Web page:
By Allison McGuire | @CaliMcG

While consumers say they prefer brands that give back and support social and environmental causes, sometimes their actions don’t match up to support that idea.


Check out Cone’s terrific chart that denotes the gap between ideals and action:

Cone Communications Social Impact Study 2013 - Proclamations v. Actions

What might surprise you is the highest percentage of actions taken to support values is donating.


Keep reading...

We're pleased to bring you our top 10 blog posts of 2013!


#9: THINKTOPIA on Brand Relevance


ThinktopiaPatrick Hanlon, Founder and CEO of THINKTOPIA®—an innovative branding, marketing, consulting, and advertising firm—has the secret to brand relevance. Fortunately for us, he’s willing to share.


Q: What are the top 3 things brands must do in 2013 to be relevant to consumers?


A: First, be meaningful. And I don’t mean that in the ordinary, trite way. Real meaning comes from surrounding your company, your product or service, your community, with a system of belief that fundamentally attracts people and entices them to opt in to your community. This means that your brand narrative—how you string together the beads of your brand’s story, (why/how you started, where you’re from, what you believe in, what you don’t believe in, how you are used, how you describe yourself, what you are not and never want to become, and who is leading the enterprise) is critical. Not only will this keep your brand relevant, it will help your brand remain meaningful to consumers and your brand community. Most importantly, it will help keep it from becoming meaningless.  There is no second or third thing, this is the primary thing. 


Bite-Sized Snacks of Good

by Network for Good Specialist ‎12-04-2013 3:00 AM, EST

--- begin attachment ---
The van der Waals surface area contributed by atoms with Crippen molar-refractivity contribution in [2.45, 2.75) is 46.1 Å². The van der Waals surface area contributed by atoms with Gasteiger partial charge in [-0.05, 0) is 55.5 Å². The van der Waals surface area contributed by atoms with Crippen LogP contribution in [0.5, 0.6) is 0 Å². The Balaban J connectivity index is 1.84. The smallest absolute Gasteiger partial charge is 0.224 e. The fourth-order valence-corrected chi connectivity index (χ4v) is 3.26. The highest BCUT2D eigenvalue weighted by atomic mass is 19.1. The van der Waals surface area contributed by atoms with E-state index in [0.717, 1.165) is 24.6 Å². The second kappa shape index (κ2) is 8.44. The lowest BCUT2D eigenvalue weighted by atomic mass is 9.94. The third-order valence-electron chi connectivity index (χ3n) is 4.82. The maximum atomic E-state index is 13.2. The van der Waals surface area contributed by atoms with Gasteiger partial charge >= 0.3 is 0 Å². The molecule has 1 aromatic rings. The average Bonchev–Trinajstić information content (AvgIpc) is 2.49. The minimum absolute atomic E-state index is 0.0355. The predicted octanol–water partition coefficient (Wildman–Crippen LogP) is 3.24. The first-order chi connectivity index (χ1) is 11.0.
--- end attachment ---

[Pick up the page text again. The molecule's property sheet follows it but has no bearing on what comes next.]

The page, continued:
By Allison McGuire | @CaliMcG


Customers are fickle. They want companies to communicate the impact they’re making but feel overwhelmed by messages of good (think: weariness over pink-washing and green-washing).


You can capitalize on this fickleness by providing bite-sized chunks of good spreading your social message. Check out Cone Communications' research on the most effective ways to communicate social and environmental impact. While social media may seem small at 7%, when added together, online and mobile channels comprise 22%.


Cone Communications Social Impact Study 2013 - Effective Ways to Communicate with Consumers

Here are some examples of companies showcasing bites of good online:


Annie’s: Cheddar bunnies, mac & cheese, and…community gardens? Peppering ways to interact with the company’s “nourishing communities” is an Annie’s specialty. One way the company does this is via its crowdfunded, school-garden-building campaign.


Keep reading...

By Allison McGuire | @CaliMcG


In 1993 Cone Communications began tracking attitudes around cause marketing and the intersection between business and social good. Its latest social impact study, The Next Cause Evolution, has some juicy conscious consumerism tidbits and trends.


Cone Communications Social Impact Study 2013 - 5 Guiding PrinciplesYou should definitely read the report in its entirety—it’s very skim-able—but here are some of the key highlights if you’re short on time.


An affiliation with cause doesn’t does it differentiate your brand; social good is expected; social impact is the new standard. If your company thinks its CSR communications job is complete because of a one-off giving campaign or food drive, think again.


 Keep reading...

By Allison McGuire | @CaliMcG


If you’ve ever downloaded one of our eGuides**, you’ve likely received an email asking for more information about your company’s dedication to employee engagement and cause.


Carlo Epps of GreenMouse Recycling—an e-waste recycling company based in Silicon Valley—responded to that note, sharing his company’s dedication to cause.


Check out our conversation below.


GreenMouse Recycles More than ElectronicsAM: From where did GreenMouse Recycling’s charitable spirit emanate?


CE: Our President, Evelyn O’Donnell, began GreenMouse with the vision of creating [a business] opportunity for her developmentally disabled daughter Briana.


As the business grew, the vision…began to evolve into a way of giving back and creating solidarity within the community. What began as a company created for the purpose of creating a job has now become a company that’s purpose is to create jobs for at-risk people from all different segments of the population.   


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CSR: American as Apple Pie

by Network for Good Specialist on ‎07-03-2013 3:00 AM, EDT

By Allison McGuire | @Calimcg


This is a continuation of a post on Cone Communications and Echo Global’s corporate social responsibility (CSR) study.